16

I don't quite see the difference.

What could Path.Combine do better than perfectly working string concatenation?

I guess it's doing something very similar in the background.

Can anyone tell me why it is so often preferred?

  • 1
    First and biggest benefit of using Path.Combine is that, it will handle the slash issue on its own i.e. you need not to worry about adding '\' or '/' etc. About background process, read here – PM. Aug 18 '15 at 11:22
  • 1
    Code using Path.Combine would work unchanged on Linux & Mac when using mono. – Enigmativity Aug 18 '15 at 11:25
21

Path.Combine uses the Path.PathSeparator and it checks whether the first path has already a separator at the end so it will not duplicate the separators. Additionally, it checks whether the path elements to combine have invalid chars.

8

Path.Combine does more things than just a string concatenation. If you look at the source code;

  • Checks both paths has invalid character or not
  • Checks second parameter is root path or not
  • Checks last character of first path is director or alt directory or volume separator or not. If not, concatenate both string with directory separator between then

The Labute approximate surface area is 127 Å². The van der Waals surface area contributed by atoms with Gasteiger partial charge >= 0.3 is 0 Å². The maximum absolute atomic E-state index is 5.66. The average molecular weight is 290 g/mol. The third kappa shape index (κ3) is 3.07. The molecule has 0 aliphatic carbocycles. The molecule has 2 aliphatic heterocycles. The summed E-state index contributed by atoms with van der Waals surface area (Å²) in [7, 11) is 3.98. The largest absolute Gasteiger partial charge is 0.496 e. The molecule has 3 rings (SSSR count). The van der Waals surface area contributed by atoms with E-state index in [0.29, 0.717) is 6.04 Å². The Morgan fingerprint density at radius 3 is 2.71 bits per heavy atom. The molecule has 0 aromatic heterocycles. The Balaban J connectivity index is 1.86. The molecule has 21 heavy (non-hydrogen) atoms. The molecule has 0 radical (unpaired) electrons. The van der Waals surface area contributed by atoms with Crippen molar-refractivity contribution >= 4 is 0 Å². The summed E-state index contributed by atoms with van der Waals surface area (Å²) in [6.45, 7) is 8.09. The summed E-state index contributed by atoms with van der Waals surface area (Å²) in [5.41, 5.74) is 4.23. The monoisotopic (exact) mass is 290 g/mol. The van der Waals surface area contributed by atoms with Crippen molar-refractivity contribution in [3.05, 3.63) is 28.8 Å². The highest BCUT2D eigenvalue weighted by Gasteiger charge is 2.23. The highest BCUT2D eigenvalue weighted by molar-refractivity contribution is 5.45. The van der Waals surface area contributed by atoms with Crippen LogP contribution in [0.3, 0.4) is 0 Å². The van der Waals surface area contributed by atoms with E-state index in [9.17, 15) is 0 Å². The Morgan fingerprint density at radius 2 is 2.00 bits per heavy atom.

4

Here is the implementation

public static string Combine(string path1, string path2)
{
    if (path1 == null || path2 == null)
    {
        throw new ArgumentNullException((path1 == null) ? "path1" : "path2");
    }
    Path.CheckInvalidPathChars(path1, false);
    Path.CheckInvalidPathChars(path2, false);
    return Path.CombineNoChecks(path1, path2);
}

private static string CombineNoChecks(string path1, string path2)
{
    if (path2.Length == 0)
    {
        return path1;
    }
    if (path1.Length == 0)
    {
        return path2;
    }
    if (Path.IsPathRooted(path2))
    {
        return path2;
    }
    char c = path1[path1.Length - 1];
    if (c != Path.DirectorySeparatorChar && c != Path.AltDirectorySeparatorChar && c != Path.VolumeSeparatorChar)
    {
        return path1 + Path.DirectorySeparatorChar + path2;
    }
    return path1 + path2;
}
2

You avoid double path separators. If one path element already has a leading backslash. Path.Combine checks for that and ensures that only one backslash is present.

2

According to this documentation Path.Combine internally performs a string concatenation using +-Operator.

 private static String CombineNoChecks(String path1, String path2) {
        if (path2.Length == 0)
            return path1;

        if (path1.Length == 0)
            return path2;

        if (IsPathRooted(path2))
            return path2;

        char ch = path1[path1.Length - 1];
        if (ch != DirectorySeparatorChar && ch != AltDirectorySeparatorChar && ch != VolumeSeparatorChar) 
            return path1 + DirectorySeparatorCharAsString + path2;
        return path1 + path2;
    }
  • well too slow for me I guess :D – ckruczek Aug 18 '15 at 11:24

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